Title

UND researchers explore promising antibody technologies

Document Type

Article

Publication Date

11-20-2012

Abstract

UND researchers explore promising antibody technologies

With the help of state, federal and private funding, University of North Dakota researchers are doing more than they'd first anticipated on the front lines of a battle with some of the world's nastiest infectious diseases.

And they're doing it by teaming with a couple of excellent allies: Avianax and NovaDigm Therapeutics, two private sector companies that specialize in finding possible treatments.

In 2010, UND researchers were awarded a $2.9 million competitive grant from the U.S Department of Energy (DOE) to study the use of avian antibodies as a treatment for emerging and existing viral diseases, including West Nile.

To tackle the project, a successful and productive research team was put together that included David Bradley, chair of the Department of Microbiology and Immunology and a principal investigator; and graduate students and technicians from UND's School of Medicine and Health Sciences.

Then they got right to work. They eventually determined that geese, like other waterfowl but unlike other avian species, produce special antibodies that aren't recognized by mammalian receptors.

"In other words, using these antibodies in mammalian species would not result in a possible adverse reaction that could be fatal. This was a tremendous discovery," he continued.

Therapeutic and preventive

"From there, we developed a method for producing these antibodies in goose eggs," Bradley said. "We harvested the antibodies and then tested them in the laboratory and in animal models. We determined that these antibodies were not only therapeutic but also prophylactic — that is, preventive — when treating viruses such as West Nile, Dengue fever, rabies, hantavirus, arena and influenza.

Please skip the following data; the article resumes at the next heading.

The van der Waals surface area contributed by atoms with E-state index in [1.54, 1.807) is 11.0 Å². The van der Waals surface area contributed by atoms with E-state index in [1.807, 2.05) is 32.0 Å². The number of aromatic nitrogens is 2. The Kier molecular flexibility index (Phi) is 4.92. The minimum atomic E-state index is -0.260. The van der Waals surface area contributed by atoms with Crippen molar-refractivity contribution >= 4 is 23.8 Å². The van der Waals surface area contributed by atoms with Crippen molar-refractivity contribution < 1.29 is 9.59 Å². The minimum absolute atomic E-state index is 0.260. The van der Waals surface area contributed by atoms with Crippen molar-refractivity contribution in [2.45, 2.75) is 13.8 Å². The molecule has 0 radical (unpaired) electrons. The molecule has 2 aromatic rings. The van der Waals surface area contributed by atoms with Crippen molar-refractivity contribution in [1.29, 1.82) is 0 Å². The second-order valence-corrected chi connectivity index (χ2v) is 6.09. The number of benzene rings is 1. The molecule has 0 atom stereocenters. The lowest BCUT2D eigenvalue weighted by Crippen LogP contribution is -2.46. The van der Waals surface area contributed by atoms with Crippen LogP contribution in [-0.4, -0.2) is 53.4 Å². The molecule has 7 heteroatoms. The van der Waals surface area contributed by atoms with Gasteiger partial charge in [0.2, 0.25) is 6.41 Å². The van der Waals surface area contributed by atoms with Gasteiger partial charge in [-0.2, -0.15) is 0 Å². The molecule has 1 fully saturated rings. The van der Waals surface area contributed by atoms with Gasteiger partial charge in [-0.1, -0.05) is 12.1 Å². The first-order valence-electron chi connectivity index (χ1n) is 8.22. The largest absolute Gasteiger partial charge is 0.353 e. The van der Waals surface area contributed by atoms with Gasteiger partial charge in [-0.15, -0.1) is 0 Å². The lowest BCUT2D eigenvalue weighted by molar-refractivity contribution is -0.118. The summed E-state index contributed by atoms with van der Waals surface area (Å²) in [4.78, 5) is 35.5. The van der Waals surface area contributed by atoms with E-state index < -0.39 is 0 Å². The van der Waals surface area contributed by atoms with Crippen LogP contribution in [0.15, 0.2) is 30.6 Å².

"But most amazing of all, there could also be a possible treatment for malaria and cancer," Bradley said. "It is truly astounding. We went from a 'one-hit wonder,' that is, a possible cure for West Nile virus, to a full-blown platform technology, or a mechanism to treat many diseases."

The research was backed by Avianax, a public/private partnership between Intraglobal Biologics, Inc., the UND Research Foundation, and SMHS. Since its creation in 2006, Avianax has been developing an innovative, cost-effective, multi-use platform technology that can be used as a therapeutic treatment, as well as a preventive treatment, for emerging viral and bacterial infections, toxins and bioterrorism pathogens.

"What they're doing is truly unique," said Bruce Gjovig, director of the UND Center for Innovation, which has been working closely with Avianax on its business development. "Their antibodies are capable of treating birds, animals, and, hopefully, humans. Their science is that fabulous, that unique.

"They're still proving things out," said Gjovig, "but the end game is to obtain contracts from various government agencies to add antibodies to not only the National Veterinary Stockpile for poultry and animal use but also the Strategic National Stockpile for human diseases. And to fight bioterrorism threats to our military as well as provide new treatments for existing and emerging diseases."

Research partners

Avianax is housed in the UND Research Foundation's REAC 1 facility on the west end of the campus.

Bradley and other researchers of infectious diseases also collaborate with NovaDigm Therapeutics, another tenant in REAC 1.

NovaDigm was founded in 2005 by six National Institutes of Health-funded academic scientists from the Division of Infectious Diseases at Harbor-University of California-Los Angeles Medical Center. The company is developing a vaccine that targets both candida and methicillin-resistant staphylococcus aureus, which have been linked to thousands of deaths and hospital bills totaling $4 billion each year.

Tuomas Holmberg, NovaDigm vice president, said a discussion a few years ago with a group of researchers in Fargo led to the company's involvement in REAC 1.

"There is a push out there right now to put infrastructure in areas that don't typically have it," Holmberg said. "What makes the REAC 1 and North Dakota stand out for us is their passion and the vision. It's something we don't see as greatly in states on either coast."

University Relations Staff

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